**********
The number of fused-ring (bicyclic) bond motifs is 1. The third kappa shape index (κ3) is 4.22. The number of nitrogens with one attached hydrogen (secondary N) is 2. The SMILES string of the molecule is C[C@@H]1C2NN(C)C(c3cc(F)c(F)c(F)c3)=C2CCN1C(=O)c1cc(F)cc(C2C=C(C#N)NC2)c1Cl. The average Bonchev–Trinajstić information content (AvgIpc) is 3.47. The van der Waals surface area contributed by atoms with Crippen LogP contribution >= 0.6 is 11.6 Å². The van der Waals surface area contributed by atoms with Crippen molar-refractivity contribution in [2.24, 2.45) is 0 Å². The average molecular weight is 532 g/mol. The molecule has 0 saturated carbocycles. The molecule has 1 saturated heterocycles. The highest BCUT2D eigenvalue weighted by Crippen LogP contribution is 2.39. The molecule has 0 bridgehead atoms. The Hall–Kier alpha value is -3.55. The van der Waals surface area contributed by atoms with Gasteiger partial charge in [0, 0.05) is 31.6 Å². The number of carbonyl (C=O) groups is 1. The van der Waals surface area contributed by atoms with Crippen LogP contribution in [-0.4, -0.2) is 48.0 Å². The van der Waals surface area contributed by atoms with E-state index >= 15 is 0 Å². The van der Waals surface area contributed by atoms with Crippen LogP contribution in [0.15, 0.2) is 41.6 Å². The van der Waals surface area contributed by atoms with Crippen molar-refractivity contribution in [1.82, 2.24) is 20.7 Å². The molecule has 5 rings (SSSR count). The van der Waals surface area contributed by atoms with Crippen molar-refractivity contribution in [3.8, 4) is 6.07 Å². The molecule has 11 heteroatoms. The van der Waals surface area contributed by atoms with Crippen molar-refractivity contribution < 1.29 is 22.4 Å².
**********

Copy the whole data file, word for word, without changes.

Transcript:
The number of fused-ring (bicyclic) bond motifs is 1. The third kappa shape index (κ3) is 4.22. The number of nitrogens with one attached hydrogen (secondary N) is 2. The SMILES string of the molecule is C[C@@H]1C2NN(C)C(c3cc(F)c(F)c(F)c3)=C2CCN1C(=O)c1cc(F)cc(C2C=C(C#N)NC2)c1Cl. The average Bonchev–Trinajstić information content (AvgIpc) is 3.47. The van der Waals surface area contributed by atoms with Crippen LogP contribution >= 0.6 is 11.6 Å². The van der Waals surface area contributed by atoms with Crippen molar-refractivity contribution in [2.24, 2.45) is 0 Å². The average molecular weight is 532 g/mol. The molecule has 0 saturated carbocycles. The molecule has 1 saturated heterocycles. The highest BCUT2D eigenvalue weighted by Crippen LogP contribution is 2.39. The molecule has 0 bridgehead atoms. The Hall–Kier alpha value is -3.55. The van der Waals surface area contributed by atoms with Gasteiger partial charge in [0, 0.05) is 31.6 Å². The number of carbonyl (C=O) groups is 1. The van der Waals surface area contributed by atoms with Crippen LogP contribution in [-0.4, -0.2) is 48.0 Å². The van der Waals surface area contributed by atoms with E-state index >= 15 is 0 Å². The van der Waals surface area contributed by atoms with Crippen LogP contribution in [0.15, 0.2) is 41.6 Å². The van der Waals surface area contributed by atoms with Crippen molar-refractivity contribution in [1.82, 2.24) is 20.7 Å². The molecule has 5 rings (SSSR count). The van der Waals surface area contributed by atoms with Crippen molar-refractivity contribution in [3.8, 4) is 6.07 Å². The molecule has 11 heteroatoms. The van der Waals surface area contributed by atoms with Crippen molar-refractivity contribution < 1.29 is 22.4 Å².